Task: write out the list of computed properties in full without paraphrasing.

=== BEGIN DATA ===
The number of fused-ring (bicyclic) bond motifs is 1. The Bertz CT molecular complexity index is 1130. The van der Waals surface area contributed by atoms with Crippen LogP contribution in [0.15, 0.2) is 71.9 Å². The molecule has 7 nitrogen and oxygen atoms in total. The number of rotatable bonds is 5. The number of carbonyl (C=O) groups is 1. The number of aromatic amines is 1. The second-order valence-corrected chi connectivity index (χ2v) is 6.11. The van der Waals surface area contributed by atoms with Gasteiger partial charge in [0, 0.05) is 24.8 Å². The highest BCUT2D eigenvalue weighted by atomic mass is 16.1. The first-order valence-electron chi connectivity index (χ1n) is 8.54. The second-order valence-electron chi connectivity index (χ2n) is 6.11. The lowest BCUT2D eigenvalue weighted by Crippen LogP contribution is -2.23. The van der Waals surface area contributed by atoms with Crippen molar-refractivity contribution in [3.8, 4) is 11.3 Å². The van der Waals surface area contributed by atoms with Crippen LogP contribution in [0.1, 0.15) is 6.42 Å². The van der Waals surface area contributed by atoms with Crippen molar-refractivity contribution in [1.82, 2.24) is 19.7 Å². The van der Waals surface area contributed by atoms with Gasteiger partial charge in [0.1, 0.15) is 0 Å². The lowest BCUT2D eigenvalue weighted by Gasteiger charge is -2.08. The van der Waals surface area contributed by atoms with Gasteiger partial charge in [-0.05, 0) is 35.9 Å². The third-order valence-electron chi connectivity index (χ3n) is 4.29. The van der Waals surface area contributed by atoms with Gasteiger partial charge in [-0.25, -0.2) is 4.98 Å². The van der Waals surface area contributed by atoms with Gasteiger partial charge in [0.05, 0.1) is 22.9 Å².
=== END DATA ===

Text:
The number of fused-ring (bicyclic) bond motifs is 1. The Bertz CT molecular complexity index is 1130. The van der Waals surface area contributed by atoms with Crippen LogP contribution in [0.15, 0.2) is 71.9 Å². The molecule has 7 nitrogen and oxygen atoms in total. The number of rotatable bonds is 5. The number of carbonyl (C=O) groups is 1. The number of aromatic amines is 1. The second-order valence-corrected chi connectivity index (χ2v) is 6.11. The van der Waals surface area contributed by atoms with Gasteiger partial charge in [0, 0.05) is 24.8 Å². The highest BCUT2D eigenvalue weighted by atomic mass is 16.1. The first-order valence-electron chi connectivity index (χ1n) is 8.54. The second-order valence-electron chi connectivity index (χ2n) is 6.11. The lowest BCUT2D eigenvalue weighted by Crippen LogP contribution is -2.23. The van der Waals surface area contributed by atoms with Crippen molar-refractivity contribution in [3.8, 4) is 11.3 Å². The van der Waals surface area contributed by atoms with Crippen LogP contribution in [0.1, 0.15) is 6.42 Å². The van der Waals surface area contributed by atoms with Crippen molar-refractivity contribution in [1.82, 2.24) is 19.7 Å². The van der Waals surface area contributed by atoms with Gasteiger partial charge in [0.1, 0.15) is 0 Å². The lowest BCUT2D eigenvalue weighted by Gasteiger charge is -2.08. The van der Waals surface area contributed by atoms with Gasteiger partial charge in [-0.05, 0) is 35.9 Å². The third-order valence-electron chi connectivity index (χ3n) is 4.29. The van der Waals surface area contributed by atoms with Gasteiger partial charge in [-0.25, -0.2) is 4.98 Å². The van der Waals surface area contributed by atoms with Gasteiger partial charge in [0.05, 0.1) is 22.9 Å².